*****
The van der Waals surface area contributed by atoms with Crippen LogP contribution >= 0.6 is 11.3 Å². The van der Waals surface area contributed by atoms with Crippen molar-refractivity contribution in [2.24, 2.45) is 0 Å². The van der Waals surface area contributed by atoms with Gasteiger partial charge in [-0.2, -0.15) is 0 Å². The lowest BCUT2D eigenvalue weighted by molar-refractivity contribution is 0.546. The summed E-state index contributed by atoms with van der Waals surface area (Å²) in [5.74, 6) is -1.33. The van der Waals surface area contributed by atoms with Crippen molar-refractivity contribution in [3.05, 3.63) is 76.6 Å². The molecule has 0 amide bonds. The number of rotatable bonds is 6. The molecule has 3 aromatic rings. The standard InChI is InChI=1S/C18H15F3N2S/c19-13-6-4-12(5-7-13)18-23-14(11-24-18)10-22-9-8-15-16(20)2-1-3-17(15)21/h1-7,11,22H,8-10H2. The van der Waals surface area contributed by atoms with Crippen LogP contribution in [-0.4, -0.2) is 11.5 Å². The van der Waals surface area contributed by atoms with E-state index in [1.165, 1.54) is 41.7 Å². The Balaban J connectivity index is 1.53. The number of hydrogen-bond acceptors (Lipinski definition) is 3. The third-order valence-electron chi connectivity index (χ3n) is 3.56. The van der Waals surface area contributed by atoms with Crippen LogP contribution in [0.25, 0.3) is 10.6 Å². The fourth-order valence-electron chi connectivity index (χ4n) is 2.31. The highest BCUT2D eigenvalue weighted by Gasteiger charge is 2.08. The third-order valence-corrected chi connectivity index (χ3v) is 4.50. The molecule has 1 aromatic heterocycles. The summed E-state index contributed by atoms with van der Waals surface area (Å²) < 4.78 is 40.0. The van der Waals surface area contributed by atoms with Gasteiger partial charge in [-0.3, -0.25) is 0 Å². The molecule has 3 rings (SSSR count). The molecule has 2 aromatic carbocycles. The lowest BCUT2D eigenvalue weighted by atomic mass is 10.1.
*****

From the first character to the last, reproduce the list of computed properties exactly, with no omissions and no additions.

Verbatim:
The van der Waals surface area contributed by atoms with Crippen LogP contribution >= 0.6 is 11.3 Å². The van der Waals surface area contributed by atoms with Crippen molar-refractivity contribution in [2.24, 2.45) is 0 Å². The van der Waals surface area contributed by atoms with Gasteiger partial charge in [-0.2, -0.15) is 0 Å². The lowest BCUT2D eigenvalue weighted by molar-refractivity contribution is 0.546. The summed E-state index contributed by atoms with van der Waals surface area (Å²) in [5.74, 6) is -1.33. The van der Waals surface area contributed by atoms with Crippen molar-refractivity contribution in [3.05, 3.63) is 76.6 Å². The molecule has 0 amide bonds. The number of rotatable bonds is 6. The molecule has 3 aromatic rings. The standard InChI is InChI=1S/C18H15F3N2S/c19-13-6-4-12(5-7-13)18-23-14(11-24-18)10-22-9-8-15-16(20)2-1-3-17(15)21/h1-7,11,22H,8-10H2. The van der Waals surface area contributed by atoms with Crippen LogP contribution in [-0.4, -0.2) is 11.5 Å². The van der Waals surface area contributed by atoms with E-state index in [1.165, 1.54) is 41.7 Å². The Balaban J connectivity index is 1.53. The number of hydrogen-bond acceptors (Lipinski definition) is 3. The third-order valence-electron chi connectivity index (χ3n) is 3.56. The van der Waals surface area contributed by atoms with Crippen LogP contribution in [0.25, 0.3) is 10.6 Å². The fourth-order valence-electron chi connectivity index (χ4n) is 2.31. The highest BCUT2D eigenvalue weighted by Gasteiger charge is 2.08. The third-order valence-corrected chi connectivity index (χ3v) is 4.50. The molecule has 1 aromatic heterocycles. The summed E-state index contributed by atoms with van der Waals surface area (Å²) < 4.78 is 40.0. The van der Waals surface area contributed by atoms with Gasteiger partial charge in [-0.3, -0.25) is 0 Å². The molecule has 3 rings (SSSR count). The molecule has 2 aromatic carbocycles. The lowest BCUT2D eigenvalue weighted by atomic mass is 10.1.